retained readers’ loyalty. This has involved multiple skills, such as evolving a particular
vocabulary that will be understood by the media audience, following codes of attribution for news
stories that reveal the layers of meaning that can be read into them, adopting a protocol of story
placement and prioritisation that will minimise the pressures on the media from the contesting
sides, and providing higher visibility to commentators who are sympathetic to the civil liberties
discourse and enjoy credibility within the larger Indian media audience.
The main difficulty encountered by journalists in Kashmir is the overlapping of several narratives: the local, the national and the global. Linked to this is the narrative that emerges from Pakistan’s longstanding political intervention in Kashmir, and that country’s seemingly unending turbulence. These complicate matters further.
As in most other parts of India with a history of conflict, the state and the security agencies are a
major source of news in Kashmir. Journalists are often under compulsion to report in accordance
with the state’s views. This sets up a conflict in terms of ethical practice, since the inputs
received from official sources are often at variance with the points of view that the press gathers
from its interactions at the local level.

In reconciling these conflicts, the media community in Kashmir maintains the tough language of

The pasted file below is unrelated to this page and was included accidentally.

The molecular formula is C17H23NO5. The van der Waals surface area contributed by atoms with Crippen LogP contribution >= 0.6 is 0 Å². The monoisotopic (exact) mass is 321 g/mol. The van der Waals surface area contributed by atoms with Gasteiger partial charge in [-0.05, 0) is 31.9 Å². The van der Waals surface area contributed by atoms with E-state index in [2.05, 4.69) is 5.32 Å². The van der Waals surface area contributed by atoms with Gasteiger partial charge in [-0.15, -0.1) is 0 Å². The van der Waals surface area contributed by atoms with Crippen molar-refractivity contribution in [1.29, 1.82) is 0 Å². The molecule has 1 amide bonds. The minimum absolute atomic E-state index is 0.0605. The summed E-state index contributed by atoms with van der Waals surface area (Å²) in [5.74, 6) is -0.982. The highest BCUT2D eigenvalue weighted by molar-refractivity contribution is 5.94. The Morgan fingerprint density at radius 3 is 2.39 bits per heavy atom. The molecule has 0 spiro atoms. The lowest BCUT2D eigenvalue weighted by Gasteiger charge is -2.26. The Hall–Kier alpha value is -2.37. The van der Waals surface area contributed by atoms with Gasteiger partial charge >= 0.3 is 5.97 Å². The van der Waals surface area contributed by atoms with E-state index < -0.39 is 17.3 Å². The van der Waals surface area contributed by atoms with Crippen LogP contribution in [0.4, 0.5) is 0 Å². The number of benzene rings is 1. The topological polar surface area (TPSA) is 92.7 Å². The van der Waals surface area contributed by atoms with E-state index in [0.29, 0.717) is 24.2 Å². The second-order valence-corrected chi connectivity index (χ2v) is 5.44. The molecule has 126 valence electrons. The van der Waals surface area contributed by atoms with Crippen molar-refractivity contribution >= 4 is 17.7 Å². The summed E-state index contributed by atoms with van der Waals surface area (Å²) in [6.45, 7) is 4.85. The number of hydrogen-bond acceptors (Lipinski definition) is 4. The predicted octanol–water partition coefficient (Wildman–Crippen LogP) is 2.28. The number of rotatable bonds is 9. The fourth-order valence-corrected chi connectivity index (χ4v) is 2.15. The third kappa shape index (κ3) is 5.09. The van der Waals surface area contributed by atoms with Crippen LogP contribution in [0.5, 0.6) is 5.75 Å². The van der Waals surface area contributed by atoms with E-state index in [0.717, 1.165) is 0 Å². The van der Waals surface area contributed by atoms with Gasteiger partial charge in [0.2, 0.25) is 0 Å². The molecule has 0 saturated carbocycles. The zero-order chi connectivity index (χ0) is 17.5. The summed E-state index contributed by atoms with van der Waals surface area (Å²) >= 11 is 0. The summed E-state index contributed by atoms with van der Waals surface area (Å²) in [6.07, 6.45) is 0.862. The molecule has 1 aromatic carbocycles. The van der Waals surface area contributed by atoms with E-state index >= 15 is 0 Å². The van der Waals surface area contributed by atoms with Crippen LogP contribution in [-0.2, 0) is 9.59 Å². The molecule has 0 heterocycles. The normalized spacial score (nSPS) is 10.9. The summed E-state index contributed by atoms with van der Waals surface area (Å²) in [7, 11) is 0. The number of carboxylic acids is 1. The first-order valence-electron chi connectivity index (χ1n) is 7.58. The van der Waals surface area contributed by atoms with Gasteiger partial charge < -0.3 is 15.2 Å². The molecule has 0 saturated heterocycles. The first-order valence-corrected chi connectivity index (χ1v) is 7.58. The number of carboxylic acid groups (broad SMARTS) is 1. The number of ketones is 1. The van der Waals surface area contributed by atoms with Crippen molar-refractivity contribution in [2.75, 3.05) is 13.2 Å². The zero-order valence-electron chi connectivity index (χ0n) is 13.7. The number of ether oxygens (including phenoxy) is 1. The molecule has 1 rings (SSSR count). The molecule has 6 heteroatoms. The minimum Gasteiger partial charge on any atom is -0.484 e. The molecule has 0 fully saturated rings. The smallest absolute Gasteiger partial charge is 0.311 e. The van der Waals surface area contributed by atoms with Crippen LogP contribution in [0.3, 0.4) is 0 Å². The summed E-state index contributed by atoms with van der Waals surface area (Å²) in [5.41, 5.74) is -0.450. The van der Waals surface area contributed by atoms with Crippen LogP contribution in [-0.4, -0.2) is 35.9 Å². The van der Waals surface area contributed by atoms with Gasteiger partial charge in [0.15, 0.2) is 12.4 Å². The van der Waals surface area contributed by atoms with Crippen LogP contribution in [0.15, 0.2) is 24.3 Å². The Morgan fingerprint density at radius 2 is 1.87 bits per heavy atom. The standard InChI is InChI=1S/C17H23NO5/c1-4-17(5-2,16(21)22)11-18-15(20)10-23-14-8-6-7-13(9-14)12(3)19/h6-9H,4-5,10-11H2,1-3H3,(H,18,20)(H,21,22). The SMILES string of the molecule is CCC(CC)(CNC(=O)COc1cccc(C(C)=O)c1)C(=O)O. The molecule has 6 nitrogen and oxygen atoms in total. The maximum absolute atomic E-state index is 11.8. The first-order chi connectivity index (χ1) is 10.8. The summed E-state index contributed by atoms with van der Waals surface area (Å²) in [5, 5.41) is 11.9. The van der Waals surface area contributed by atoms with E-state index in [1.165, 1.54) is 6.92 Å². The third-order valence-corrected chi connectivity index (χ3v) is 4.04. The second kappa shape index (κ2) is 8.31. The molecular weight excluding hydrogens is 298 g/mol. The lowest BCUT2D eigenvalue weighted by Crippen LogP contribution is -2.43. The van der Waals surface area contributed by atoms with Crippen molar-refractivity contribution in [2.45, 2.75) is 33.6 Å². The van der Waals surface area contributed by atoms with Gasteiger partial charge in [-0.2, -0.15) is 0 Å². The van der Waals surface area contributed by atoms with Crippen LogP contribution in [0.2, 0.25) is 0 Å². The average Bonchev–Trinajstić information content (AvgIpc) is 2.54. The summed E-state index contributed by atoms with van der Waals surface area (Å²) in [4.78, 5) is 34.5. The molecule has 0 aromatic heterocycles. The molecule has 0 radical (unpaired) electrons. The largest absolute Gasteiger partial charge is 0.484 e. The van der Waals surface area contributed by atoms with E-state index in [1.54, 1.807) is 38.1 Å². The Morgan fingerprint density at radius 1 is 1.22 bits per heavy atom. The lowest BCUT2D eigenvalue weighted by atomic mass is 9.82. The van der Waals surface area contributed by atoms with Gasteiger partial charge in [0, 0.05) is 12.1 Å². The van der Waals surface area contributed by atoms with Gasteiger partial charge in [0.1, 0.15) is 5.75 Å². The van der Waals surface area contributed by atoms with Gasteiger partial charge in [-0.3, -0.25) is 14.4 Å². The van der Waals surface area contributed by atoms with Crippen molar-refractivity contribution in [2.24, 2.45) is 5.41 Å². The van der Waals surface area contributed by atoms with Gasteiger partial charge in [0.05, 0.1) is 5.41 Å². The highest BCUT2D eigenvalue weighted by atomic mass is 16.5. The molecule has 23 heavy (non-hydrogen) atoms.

confrontation. But it has also had to accommodate the officially determined narrative and provide it with adequate space, though often with attributions clearly spelt out, so that the audience is clearly informed that certain stories are being featured only under duress. It has been a long and hard process of negotiation, but because of the high international visibility of the Kashmir issue and the greater degree of scrutiny that agencies in the state function under, the authorities have been compelled to yield ground. This ongoing process of negotiation does not however ensure the security of journalists. In many ways, the threats that journalists face from insurgent groups are more difficult to deal with, because it is quite often out of their hands to meet the stringent conditions on reporting that this side of the conflict imposes.